Pow­er­ing the con­ti­nent

Un­lock­ing Africa’s growth­po­ten­tial can only be re­alised by im­prov­ing it­spower gen­er­a­tion

Financial Mail - - CORPORATE REPORT -

Lack of suf­fi­cient power is ar­guably Africa’s great­est im­ped­i­ment to growth. Be­hind this is an abid­ing be­lief that it is the states’ right and re­spon­si­bil­ity to pro­vide power, which ex­plains why parts of Nige­ria go with­out power for sev­eral days a week.

A 2015 Mckin­sey study, Pow­er­ing Africa, noted that the con­ti­nent is starved for elec­tric­ity: “The fact that sub-sa­ha­ran Africa’s res­i­den­tial and in­dus­trial sec­tors suf­fer elec­tric­ity short­ages means that coun­tries strug­gle to sus­tain GDP growth. The stakes are enor­mous. In­deed, ful­fill­ing the eco­nomic and so­cial prom­ise of the re­gion, and Africa in gen­eral, de­pends on the abil­ity of gov­ern­ment and in­vestors to de­velop the con­ti­nent’s huge elec­tric­ity ca­pac­ity.”

Elec­tric­ity con­sump­tion and eco­nomic growth are linked. Un­lock­ing Africa’s growth po­ten­tial will not hap­pen with­out a stepchange in power gen­er­a­tion. But how is this to hap­pen if sta­te­owned util­i­ties squat on their mo­nop­oly pow­ers and refuse to open the mar­ket to com­peti­tors?

“We can­not go on re­ly­ing on state-owned util­i­ties to fill the power de­mand short­age,” says Harith CEO Tshepo Mahloele. “The cost of re­new­able en­ergy has come down dra­mat­i­cally in the past decade, and that has pre­sented huge op­por­tu­ni­ties. Many com­pa­nies are now pro­duc­ing their own power. This is dis­rupt­ing the mar­ket in ways no-one could have en­vi­sioned 10 or 20 years ago.”

Power gen­er­a­tion and dis­tri­bu­tion forms a key com­po­nent of the Harith port­fo­lio. It bought 98% of Uk-based power com­pany Ald­wych In­ter­na­tional to spear­head its power strat­egy across the con­ti­nent. This was part of a much grander vi­sion to elec­trify Africa, named Project Edi­son, af­ter the in­ven­tor of the light bulb. In June 2016 Harith and Africa Fi­nance Corp (AFC) merged their power sec­tor as­sets, ex­per­tise and ex­pe­ri­ence to cre­ate a new en­ergy en­tity com­bin­ing both re­new­able and non­re­new­able power gen­er­at­ing as­sets in Africa, where an es­ti­mated 620m peo­ple live with­out power. This pool­ing of as­sets re­sulted in a com­bined gen­er­at­ing ca­pac­ity of 1,575 MW, val­ued at Us$3.3bn, sup­ply­ing power to more than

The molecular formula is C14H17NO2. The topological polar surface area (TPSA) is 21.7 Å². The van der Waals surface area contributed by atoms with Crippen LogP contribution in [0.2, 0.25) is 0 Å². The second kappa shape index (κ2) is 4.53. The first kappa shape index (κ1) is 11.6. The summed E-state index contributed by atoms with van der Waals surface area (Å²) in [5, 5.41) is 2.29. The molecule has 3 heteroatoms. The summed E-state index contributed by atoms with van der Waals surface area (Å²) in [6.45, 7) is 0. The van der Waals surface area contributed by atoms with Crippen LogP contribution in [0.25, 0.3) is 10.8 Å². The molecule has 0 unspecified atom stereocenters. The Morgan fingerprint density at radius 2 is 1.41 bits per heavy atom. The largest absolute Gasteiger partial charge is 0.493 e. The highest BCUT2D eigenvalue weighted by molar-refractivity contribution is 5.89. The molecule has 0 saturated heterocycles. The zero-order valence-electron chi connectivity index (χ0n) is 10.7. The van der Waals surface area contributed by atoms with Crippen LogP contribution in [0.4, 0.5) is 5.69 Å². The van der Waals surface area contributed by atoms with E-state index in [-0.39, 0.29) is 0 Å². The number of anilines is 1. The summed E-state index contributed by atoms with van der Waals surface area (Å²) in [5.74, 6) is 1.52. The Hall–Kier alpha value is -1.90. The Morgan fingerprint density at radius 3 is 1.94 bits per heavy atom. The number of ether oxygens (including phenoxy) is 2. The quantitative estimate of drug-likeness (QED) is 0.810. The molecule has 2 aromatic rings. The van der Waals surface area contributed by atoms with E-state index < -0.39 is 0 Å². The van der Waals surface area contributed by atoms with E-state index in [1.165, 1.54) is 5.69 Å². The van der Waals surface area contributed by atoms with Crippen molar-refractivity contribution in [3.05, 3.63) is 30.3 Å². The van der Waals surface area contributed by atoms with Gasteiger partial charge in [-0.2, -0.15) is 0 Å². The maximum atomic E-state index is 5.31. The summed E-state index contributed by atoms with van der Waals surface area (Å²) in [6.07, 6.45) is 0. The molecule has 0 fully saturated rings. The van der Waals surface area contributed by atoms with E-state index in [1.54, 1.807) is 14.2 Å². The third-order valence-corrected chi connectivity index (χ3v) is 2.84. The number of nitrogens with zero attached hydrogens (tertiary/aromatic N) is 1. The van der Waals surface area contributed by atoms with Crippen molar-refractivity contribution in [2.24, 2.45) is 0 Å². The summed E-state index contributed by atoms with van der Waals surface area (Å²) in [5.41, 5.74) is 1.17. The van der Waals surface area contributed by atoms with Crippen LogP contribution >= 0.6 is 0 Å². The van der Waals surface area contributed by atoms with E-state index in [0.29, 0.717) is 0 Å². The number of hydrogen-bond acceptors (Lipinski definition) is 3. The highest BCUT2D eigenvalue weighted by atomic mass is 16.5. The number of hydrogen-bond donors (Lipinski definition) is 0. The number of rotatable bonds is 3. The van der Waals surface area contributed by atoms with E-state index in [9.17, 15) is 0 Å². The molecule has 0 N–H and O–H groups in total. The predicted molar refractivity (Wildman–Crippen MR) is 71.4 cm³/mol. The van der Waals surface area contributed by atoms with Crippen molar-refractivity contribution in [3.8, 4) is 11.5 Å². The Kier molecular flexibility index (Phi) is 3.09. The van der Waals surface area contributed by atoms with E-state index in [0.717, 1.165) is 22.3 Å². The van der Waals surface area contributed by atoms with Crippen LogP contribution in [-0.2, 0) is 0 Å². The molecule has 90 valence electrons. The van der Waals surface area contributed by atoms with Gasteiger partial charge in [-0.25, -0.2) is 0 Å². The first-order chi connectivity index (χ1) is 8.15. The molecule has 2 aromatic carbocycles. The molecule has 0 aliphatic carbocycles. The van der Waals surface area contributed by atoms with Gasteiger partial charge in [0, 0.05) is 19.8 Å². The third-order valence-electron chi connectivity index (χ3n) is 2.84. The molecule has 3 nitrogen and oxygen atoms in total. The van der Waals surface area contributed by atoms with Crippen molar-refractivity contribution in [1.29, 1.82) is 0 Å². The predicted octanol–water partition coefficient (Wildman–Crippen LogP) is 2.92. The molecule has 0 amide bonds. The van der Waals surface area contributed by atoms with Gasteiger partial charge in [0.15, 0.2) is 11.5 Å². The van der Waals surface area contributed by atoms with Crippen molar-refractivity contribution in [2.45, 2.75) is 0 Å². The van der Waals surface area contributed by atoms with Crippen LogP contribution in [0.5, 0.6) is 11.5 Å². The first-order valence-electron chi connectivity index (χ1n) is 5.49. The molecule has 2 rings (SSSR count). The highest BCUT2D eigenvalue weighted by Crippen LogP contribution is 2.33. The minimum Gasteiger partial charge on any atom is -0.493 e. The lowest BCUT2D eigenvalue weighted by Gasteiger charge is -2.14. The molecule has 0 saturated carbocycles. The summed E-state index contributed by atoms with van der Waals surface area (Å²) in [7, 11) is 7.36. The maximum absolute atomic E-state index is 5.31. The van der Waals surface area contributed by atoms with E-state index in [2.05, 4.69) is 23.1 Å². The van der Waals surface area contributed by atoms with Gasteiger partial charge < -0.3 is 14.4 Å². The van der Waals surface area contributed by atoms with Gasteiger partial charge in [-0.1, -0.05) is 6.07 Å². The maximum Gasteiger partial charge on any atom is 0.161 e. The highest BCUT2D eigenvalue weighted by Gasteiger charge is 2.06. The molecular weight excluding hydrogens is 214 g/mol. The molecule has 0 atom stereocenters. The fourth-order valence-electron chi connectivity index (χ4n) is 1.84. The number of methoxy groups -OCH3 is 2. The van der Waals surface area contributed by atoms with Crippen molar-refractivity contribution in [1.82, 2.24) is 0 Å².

30m peo­ple in 10 coun­tries.

The joint ven­ture merged the AFC’S in­ter­ests in Cen­power, owner of the Kpone In­de­pen­dent Power Project un­der con­struc­tion in Ghana, and Cabe­olica, a wind farm that pro­vides 20% of Cape Verde’s en­ergy needs, with those of the Pan-africa In­fra­struc­ture De­vel­op­ment Fund 1 (PAIDF 1) which is man­aged by Harith.

These in­clude the Azura Edo

IPP in Nige­ria, the Lake Turkana Wind Power project in Kenya, Kelvin Power Sta­tion in SA and the Rabai Ther­mal project in Kenya. Col­lec­tively this port­fo­lio rep­re­sents some of the largest pri­vate projects in Africa’s en­ergy sec­tor. Some of these projects are ground­break­ing in their scope and in­ge­nu­ity.

● Harith sub­sidiary Ald­wych In­ter­na­tional is in­volved in the Lake Turkana Wind Power project in north­ern Kenya, which will sup­ply 310 MW of power to the na­tional grid from 365 wind tur­bines — mak­ing it the third-largest wind tur­bine project in the world. This is equiv­a­lent to 15% of na­tional power

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